Podcast episode

Episode 128: Porphyry and the Barbarians: Ethnicity, Religious Practice, and Esoteric Interpretation

[Corrigendum: As an alert listener has reminded me, the plural of the Greek word ethnos isn’t ethnoi; it’s ethnē. One of those deceptive neuters. I got it right in the text below, but I somehow screwed it up in the actual podcast.]

Before we get to some observations of Porphyry’s complex and fascinating reception of various ‘nations’ (ethnē) and texts as sources of esoteric wisdom, we take this opportunity to go back to basics a bit, discussing the cultural realities of two important conceptual dichotomies in late antiquity, to wit: Hellene and barbarian and philosophy and religion. Having brought our discussion of these categories up to date (and having tried to excuse our constant ill-advised translation of barbaros as ‘barbarian’ in the podcast) we turn to Porphyry.

Where do we find wisdom among the Hellenes, and how is it hidden from the masses? Where de we find it among the barbarians? And where do we emphatically not find it? (Spoiler alert: in Christianity.)

Works Cited in this Episode:

Citations of the Letter to Anebo are to Angelo Raffaele Sodano, editor. Lettera ad Anebo. L’Arte tipographica, Naples, 1958.


Plotinus on Pythagoras and Pherecydes of Syros as founders of ‘the tradition’: Enn. V.1[10]8.

Eusebius: Porphyry was originally a Christian, but turned against the faith after a run-in with some Christian thugs: Euseb. HE 3.32.


  • Porphyry critically refutes the Gnostic Book of Zoroaster, proving that it cannot really be the ancient text it claims to be: Plot. 16.
  • Oracle of Apollo stating that the Greeks have strayed from the path toward the gods, unlike certain wise barbarians: fr. 324 Smith.
  • On the Styx on Homer’s exceptionally esoteric discourse: Stob. 2.1.19.
  • Homer as ‘the ancient wisdom’ (palai sophia): De antr. nymph. 44.6.18 and 36.34.9.
  • Orpheus on Zeus: 354F Smith = Euseb. PE III 8.2 – 9.9.
  • The Egyptians limited to the kosmos in their world-view: Ep. Anebo 2, p. 25.1-2 Sodano. They are astral determinists: fr. 271, 41-57 Smith.
  • The Magoi and Persians (a.k.a. the cult of Mithras) teach metempsychosis: De abst. 4. 16.2-3.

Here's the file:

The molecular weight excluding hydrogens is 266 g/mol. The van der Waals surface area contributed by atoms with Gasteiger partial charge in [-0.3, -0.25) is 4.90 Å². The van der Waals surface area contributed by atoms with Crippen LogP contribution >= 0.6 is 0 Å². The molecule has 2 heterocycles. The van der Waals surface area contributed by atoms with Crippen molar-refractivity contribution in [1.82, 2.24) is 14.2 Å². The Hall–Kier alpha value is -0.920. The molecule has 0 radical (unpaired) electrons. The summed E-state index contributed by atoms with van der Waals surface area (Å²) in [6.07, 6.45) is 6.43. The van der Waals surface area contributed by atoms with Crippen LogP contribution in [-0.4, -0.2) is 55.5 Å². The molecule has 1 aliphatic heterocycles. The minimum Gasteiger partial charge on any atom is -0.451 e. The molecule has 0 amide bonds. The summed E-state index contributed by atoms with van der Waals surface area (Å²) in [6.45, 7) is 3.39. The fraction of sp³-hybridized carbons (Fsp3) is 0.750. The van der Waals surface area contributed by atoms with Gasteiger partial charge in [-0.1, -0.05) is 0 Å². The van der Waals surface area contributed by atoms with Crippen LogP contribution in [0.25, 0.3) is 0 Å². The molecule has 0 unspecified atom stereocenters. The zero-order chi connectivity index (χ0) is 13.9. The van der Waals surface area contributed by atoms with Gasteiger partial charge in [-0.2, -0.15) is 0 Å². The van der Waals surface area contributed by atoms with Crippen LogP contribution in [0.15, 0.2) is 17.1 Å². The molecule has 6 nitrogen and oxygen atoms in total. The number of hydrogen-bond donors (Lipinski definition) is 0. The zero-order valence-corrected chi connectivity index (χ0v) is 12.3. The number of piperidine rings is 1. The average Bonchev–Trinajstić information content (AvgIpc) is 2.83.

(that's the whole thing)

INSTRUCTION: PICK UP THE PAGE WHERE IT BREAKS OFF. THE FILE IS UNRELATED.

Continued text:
• Various testimonies to Porphry’s work on the Chaldæan Oracles: Æneas of Gaza: fr. 368 Smith. John Lydus: fr. 365 Smith. The Suda: test. 362 Smith.
  • Wise barbarians more generally: e.g. frr. 323, 324 Smith; De abst. 4.2.1.
  • The Christian esoteric hermeneutics unjustified: Euseb. HE 6.19.4-8.
  • Digs the Jews: Phil Orac. frr. 323-4 Smith, on the god of the Hebrews. The Essenes: De abst. 4.13.7. His wife, Marcella, was a Jewess: Tub. Theos. 85, p. 55.1 Erbse.
  • For references to Eusebius and Origen, see our special episode Ammonius, Origen, and Plotinus: Exploring an Enigma.


  • E. R. Dodds. New Light on the “Chaldæan Oracles”. Harvard Theological Review, 54 (4):263–273, Oct. 1961.
  • Pierre Hadot. Citations de Porphyre chez Augustin. Revue des études augustiniennes, 6:205–44, 1960.
  • Aaron P. Johnson 2012 (see below), we cite p. 56. Idem 2013 (see below), we cite pp. 273 (on Porphyry as the most Jew-loving intellectual to be found before Constantine) and 279-80 on how Porphyry’s disparaging remark about the Jews was likely an echo of Origen rather than Porphyry’s opinion.
  • Lamberton 1989 (see below), we cite pp. 113 (On the Styx translation) and 115 on Porphyry’s rather modern way of reading Homer.
  • Hans Lewy. Chaldaean Oracles and Theurgy. Études Augustiniennes, Paris, 1978.
  • Dominic O’Meara. Pythagoras Revived: Mathematics and Philosophy in Late Antiquity. Oxford University Press, Oxford, 1989, we cite p. 27.

Recommended Reading:

  • P. Athanassiadi. Hellenism: A theological koinê. In V. Karageorghis, editor, The Greeks Beyond the Aegean: from Marseilles to Bactria, pages 189–207. Onassis Cultural Center, New York, NY, 2003.
  • Matthias Becker, editor. Porphyrios, Contra Christianos. Neue Sammlung der Fragmente, Testimonien und Dubia mit Einleitung, Übersetzung und Anmerkungen. Number 52 in Teste un Kommentare. De Gruyter, Berlin/Boston MA, 2016.
  • Robert M. Berchman, editor. Porphyry against the Christians. Number 1 in Studies in Platonism, Neoplatonism, and the Platonic Tradition. Brill, Leiden, 2005.
  • J.G. Cook. Porphyry’s Attempted Demolition of Christian Allegory. International Journal of the Platonic Tradition 12, 2008.
  • Mark Edwards. Porphyry and the Christians. Bulletin of the Institute of Classical Studies. Supplement: Studies on Porphyry, (98):111–26, 2007.
  • Aaron P. Johnson. Philosophy, Hellenicity, Law: Porphyry on Origen, Again. Journal of Hellenic Studies, 132:55–69, 2012.
  • Idem. Religion and Identity in Porphyry of Tyre: The Limits of Hellenism in Late Antiquity. The University Press, Cambridge, 2013.
  • Robert Lamberton. Homer the Theologian: Neoplatonist Allegorical Reading and the Growth of the Epic Tradition. University of California Press, Berkeley, CA, 1989, esp. 108-133.
  • Jean Pépin. Porphyre, éxègete d’Homère. In Porphyre, volume 12 of Entretiens Hardt, pages 229–66. Fondation Hardt, Geneva, 1966.
  • Andrew Smith. Porphyry and Pagan Religious Practice. In J.J. Cleary, editor, The Perennial Tradition of Neoplatonism, Leuven University Press, Leuven, 1997, pages 29–35. .
  • Ilinca Tanseanu-Döbler. ’Nur die Weise ist Priester’: Rituale und Ritualkritik bei Porphyrios. In I. Tanseanu-Döbler and U. Berner, editors, Religion und Kritik in der Antike, pages 109–155. LIT Verlag, Münster, 2009.


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